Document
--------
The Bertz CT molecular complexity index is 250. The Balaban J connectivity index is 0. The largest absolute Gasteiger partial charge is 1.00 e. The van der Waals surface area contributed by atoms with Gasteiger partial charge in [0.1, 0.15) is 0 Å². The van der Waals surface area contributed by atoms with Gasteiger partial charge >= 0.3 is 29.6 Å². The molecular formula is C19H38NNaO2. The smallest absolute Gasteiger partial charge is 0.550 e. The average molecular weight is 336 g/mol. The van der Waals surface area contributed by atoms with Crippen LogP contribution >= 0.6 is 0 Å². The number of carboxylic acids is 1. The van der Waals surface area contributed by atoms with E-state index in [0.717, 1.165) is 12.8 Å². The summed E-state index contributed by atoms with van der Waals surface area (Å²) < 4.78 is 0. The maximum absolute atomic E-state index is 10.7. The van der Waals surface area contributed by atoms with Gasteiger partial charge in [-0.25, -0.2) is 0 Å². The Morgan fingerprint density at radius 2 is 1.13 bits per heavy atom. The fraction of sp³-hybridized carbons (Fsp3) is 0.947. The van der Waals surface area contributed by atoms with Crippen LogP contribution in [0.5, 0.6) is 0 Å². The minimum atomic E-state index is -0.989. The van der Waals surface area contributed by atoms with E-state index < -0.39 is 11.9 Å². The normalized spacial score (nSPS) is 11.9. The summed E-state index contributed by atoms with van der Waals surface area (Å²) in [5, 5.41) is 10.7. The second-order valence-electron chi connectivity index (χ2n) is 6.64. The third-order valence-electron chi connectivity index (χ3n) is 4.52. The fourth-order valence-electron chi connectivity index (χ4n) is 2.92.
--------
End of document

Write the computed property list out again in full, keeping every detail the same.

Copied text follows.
The Bertz CT molecular complexity index is 250. The Balaban J connectivity index is 0. The largest absolute Gasteiger partial charge is 1.00 e. The van der Waals surface area contributed by atoms with Gasteiger partial charge in [0.1, 0.15) is 0 Å². The van der Waals surface area contributed by atoms with Gasteiger partial charge >= 0.3 is 29.6 Å². The molecular formula is C19H38NNaO2. The smallest absolute Gasteiger partial charge is 0.550 e. The average molecular weight is 336 g/mol. The van der Waals surface area contributed by atoms with Crippen LogP contribution >= 0.6 is 0 Å². The number of carboxylic acids is 1. The van der Waals surface area contributed by atoms with E-state index in [0.717, 1.165) is 12.8 Å². The summed E-state index contributed by atoms with van der Waals surface area (Å²) < 4.78 is 0. The maximum absolute atomic E-state index is 10.7. The van der Waals surface area contributed by atoms with Gasteiger partial charge in [-0.25, -0.2) is 0 Å². The Morgan fingerprint density at radius 2 is 1.13 bits per heavy atom. The fraction of sp³-hybridized carbons (Fsp3) is 0.947. The van der Waals surface area contributed by atoms with Crippen LogP contribution in [0.5, 0.6) is 0 Å². The minimum atomic E-state index is -0.989. The van der Waals surface area contributed by atoms with E-state index < -0.39 is 11.9 Å². The normalized spacial score (nSPS) is 11.9. The summed E-state index contributed by atoms with van der Waals surface area (Å²) in [5, 5.41) is 10.7. The second-order valence-electron chi connectivity index (χ2n) is 6.64. The third-order valence-electron chi connectivity index (χ3n) is 4.52. The fourth-order valence-electron chi connectivity index (χ4n) is 2.92.